Friday, November 13, 2009

Angel Biscuits

It's been a while since a recipe was posted so I thought I would show you what my middle son and I made for our dinner one night this week. All my kids love to "help" cook and with their range of ages some are more help than others. If you haven't cooked with a kid lately, round one up and have some fun! Every step is intensely interesting to them and they are so proud to serve everyone what they made. Yes, it takes longer and it's messier than if you made it by yourself but I see it as an investment. In five or six years I want to be able to send my oldest into the kitchen to make some biscuits or cookies and then serve me some on a silver platter. Besides, it's a special time for them to spend with me or their dad as they help mix and stir. This particular helper is the perfect age to love measuring and cutting things with the biscuit cutter and as he kept wandering in while I was cooking to beg for food, I put him to work.
These biscuits are different in that they have yeast and baking powder and they have to rise for a while. When you pull them out of the oven, they are crusty and flaky with more chewiness to them that straight baking powder biscuit don't have. They are a little more substantial making them great for serving with chicken stew or a hearty breakfast. Oh, and they make a lot, which is just what I need. Anyone not serving a horde may want to cut the recipe in half.

Angel Biscuits
1 pkg (2 1/2 tsp.) dry yeast
1/4 cup warm water
1 3/4 to 2 cups milk
5 cups flour (I use 3 cups whole wheat and 2 cups white)
1 Tablespoon baking powder
2 teaspoons salt
3 Tablespoons sugar
1/2 cup butter

Dissolve yeast in warm water in a large measuring cup with a pouring spout. Let it sit while you stir together the dry ingredients in a large bowl. When the yeast and water looks creamy, stir in the milk. Now back to the dry ingredients, mix in the butter with your hands, or a pastry mixer if you don't like to get messy, I use my hands and crumble/rub the butter into the flour. You are trying to get a coarse crumb texture. When it's there, quickly and gently stir in the yeast/milk mixture adding only as much as you need to get the dough to come together. As soon as it starts to come together into a rough ball, dump it out onto a floured surface and knead quickly 5 or 6 times. The goal is to get it fairly smooth without overworking it. Always err on the side of underworked if you are unsure how much to mix it. Biscuit dough needs to be handled as little and as gently as possible to keep it tender. Too much handling will activate the gluten in the dough and you will have the dreaded hockey puck biscuit problem. Next you want to pat it out so it's about 3/4 of an inch thick. I like thicker biscuits so if you want thinner ones, aim for 1/2 an inch. Cut them out with a biscuit cutter or the top of a glass and arrange them on your baking sheet.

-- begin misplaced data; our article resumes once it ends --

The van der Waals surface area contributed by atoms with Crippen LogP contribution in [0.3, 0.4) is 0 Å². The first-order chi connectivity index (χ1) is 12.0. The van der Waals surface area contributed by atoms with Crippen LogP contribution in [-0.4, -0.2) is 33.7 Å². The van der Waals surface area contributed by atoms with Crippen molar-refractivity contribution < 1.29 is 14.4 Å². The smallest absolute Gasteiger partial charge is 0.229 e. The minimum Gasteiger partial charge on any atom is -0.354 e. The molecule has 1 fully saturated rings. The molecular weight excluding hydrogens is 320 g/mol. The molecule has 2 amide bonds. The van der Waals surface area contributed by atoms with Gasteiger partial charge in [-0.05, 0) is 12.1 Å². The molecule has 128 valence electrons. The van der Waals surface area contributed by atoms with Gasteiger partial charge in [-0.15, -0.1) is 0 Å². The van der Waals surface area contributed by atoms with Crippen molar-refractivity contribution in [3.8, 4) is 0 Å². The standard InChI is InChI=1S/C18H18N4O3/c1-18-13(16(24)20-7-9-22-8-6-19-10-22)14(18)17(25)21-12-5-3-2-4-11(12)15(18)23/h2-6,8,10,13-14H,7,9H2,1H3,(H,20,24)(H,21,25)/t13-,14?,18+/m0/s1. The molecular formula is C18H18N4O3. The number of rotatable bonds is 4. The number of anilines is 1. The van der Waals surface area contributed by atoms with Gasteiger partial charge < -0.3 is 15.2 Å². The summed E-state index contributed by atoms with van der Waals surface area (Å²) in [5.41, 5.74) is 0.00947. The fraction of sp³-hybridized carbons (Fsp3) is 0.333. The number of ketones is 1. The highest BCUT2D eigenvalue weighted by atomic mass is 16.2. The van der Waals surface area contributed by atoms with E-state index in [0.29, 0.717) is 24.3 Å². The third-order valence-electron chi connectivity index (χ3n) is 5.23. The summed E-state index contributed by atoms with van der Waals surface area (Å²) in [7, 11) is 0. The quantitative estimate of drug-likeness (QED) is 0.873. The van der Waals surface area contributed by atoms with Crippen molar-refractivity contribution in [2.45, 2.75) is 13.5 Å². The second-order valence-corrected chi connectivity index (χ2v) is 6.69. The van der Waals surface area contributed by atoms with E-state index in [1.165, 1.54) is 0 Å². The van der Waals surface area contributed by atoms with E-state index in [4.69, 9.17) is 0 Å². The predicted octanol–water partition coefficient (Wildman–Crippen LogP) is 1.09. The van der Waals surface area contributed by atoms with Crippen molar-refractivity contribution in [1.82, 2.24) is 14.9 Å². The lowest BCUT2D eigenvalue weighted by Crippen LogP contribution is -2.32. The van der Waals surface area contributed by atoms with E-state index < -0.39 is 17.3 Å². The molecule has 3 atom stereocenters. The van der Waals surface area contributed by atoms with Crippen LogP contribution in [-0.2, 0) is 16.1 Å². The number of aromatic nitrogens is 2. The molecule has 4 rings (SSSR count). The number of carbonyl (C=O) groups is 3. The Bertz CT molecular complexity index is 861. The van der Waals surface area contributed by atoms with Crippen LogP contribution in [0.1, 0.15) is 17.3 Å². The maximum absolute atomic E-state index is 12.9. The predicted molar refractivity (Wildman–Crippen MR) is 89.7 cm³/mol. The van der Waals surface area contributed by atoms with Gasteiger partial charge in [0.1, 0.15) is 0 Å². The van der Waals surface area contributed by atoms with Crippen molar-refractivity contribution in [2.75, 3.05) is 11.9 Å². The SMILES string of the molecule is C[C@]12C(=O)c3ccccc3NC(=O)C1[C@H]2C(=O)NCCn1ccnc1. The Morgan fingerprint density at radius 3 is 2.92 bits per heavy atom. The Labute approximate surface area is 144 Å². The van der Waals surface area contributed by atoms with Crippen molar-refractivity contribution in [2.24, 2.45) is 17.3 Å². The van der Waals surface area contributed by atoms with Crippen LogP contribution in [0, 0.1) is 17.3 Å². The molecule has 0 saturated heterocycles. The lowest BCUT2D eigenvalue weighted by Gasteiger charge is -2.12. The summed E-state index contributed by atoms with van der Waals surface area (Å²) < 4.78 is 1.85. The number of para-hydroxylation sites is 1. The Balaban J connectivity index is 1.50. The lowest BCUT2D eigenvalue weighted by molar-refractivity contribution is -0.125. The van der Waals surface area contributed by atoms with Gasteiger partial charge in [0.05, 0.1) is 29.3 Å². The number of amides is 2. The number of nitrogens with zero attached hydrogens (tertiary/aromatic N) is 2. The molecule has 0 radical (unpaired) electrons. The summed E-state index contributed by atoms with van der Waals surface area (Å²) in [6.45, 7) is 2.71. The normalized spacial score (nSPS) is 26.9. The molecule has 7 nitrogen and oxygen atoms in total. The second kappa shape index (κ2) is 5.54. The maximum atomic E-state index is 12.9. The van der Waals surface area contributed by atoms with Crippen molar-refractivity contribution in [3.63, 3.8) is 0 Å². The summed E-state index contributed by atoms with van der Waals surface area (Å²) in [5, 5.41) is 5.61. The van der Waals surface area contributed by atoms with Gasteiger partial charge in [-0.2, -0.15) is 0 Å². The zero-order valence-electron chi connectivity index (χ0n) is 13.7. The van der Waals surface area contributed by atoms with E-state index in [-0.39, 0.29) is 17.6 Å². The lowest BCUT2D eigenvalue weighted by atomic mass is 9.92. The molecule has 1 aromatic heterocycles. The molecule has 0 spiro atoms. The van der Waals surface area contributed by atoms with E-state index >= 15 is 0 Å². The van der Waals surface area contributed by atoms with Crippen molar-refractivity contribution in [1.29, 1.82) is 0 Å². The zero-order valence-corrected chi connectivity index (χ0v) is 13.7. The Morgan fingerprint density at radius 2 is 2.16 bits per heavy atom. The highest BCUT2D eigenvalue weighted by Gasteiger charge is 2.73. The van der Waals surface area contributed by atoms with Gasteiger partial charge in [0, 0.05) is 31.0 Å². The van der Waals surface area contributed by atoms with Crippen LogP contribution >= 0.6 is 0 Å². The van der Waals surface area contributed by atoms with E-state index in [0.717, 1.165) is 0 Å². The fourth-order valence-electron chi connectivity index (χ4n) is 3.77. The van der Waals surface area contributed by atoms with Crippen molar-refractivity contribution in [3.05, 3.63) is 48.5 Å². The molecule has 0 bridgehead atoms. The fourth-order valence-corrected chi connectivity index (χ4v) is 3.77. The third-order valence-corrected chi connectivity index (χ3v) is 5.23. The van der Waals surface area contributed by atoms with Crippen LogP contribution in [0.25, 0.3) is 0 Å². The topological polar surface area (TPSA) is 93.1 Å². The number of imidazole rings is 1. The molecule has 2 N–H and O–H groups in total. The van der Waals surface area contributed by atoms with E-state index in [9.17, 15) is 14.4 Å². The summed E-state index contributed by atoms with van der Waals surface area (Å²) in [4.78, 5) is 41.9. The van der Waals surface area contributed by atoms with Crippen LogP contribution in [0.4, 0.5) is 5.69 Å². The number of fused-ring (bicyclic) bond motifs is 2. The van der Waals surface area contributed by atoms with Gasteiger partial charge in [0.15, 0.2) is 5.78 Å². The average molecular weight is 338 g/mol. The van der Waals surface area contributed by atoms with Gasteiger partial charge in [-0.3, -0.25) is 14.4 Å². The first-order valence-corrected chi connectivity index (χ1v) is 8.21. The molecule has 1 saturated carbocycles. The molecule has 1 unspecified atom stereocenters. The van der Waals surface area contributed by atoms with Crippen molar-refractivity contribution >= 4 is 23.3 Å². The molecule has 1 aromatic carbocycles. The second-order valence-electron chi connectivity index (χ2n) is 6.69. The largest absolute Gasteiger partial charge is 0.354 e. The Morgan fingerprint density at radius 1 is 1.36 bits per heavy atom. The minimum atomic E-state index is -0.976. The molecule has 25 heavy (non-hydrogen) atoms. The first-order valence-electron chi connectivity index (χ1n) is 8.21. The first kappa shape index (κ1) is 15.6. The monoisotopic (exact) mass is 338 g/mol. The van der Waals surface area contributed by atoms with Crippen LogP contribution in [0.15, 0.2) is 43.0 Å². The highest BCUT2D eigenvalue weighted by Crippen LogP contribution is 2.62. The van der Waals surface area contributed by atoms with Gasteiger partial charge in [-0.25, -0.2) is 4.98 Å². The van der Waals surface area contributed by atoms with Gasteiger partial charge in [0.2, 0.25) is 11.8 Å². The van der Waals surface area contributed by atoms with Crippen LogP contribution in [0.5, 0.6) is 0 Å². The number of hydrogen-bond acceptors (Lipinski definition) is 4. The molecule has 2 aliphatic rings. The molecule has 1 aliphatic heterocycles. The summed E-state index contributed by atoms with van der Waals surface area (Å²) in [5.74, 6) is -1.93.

If you like softer biscuits place them so they are touching each other and for crispier ones, set them a bit apart. Cover them with a clean towel and let them rise for 30 minutes to an hour. Slide the sheet into a preheated 425 degree oven and bake for 10 to 15 minutes. They should be brown and crusty and everyone will be standing there with their plates. These are seriously good biscuits folks!

1 comment:

Kristin said...

FOLKS. I have had these here biscuits made by Ms. Audra herself. I think my husband would have moved all seven of us into their front room paying them rent if he could guarantee having these hot and fresh every morning. They are delish.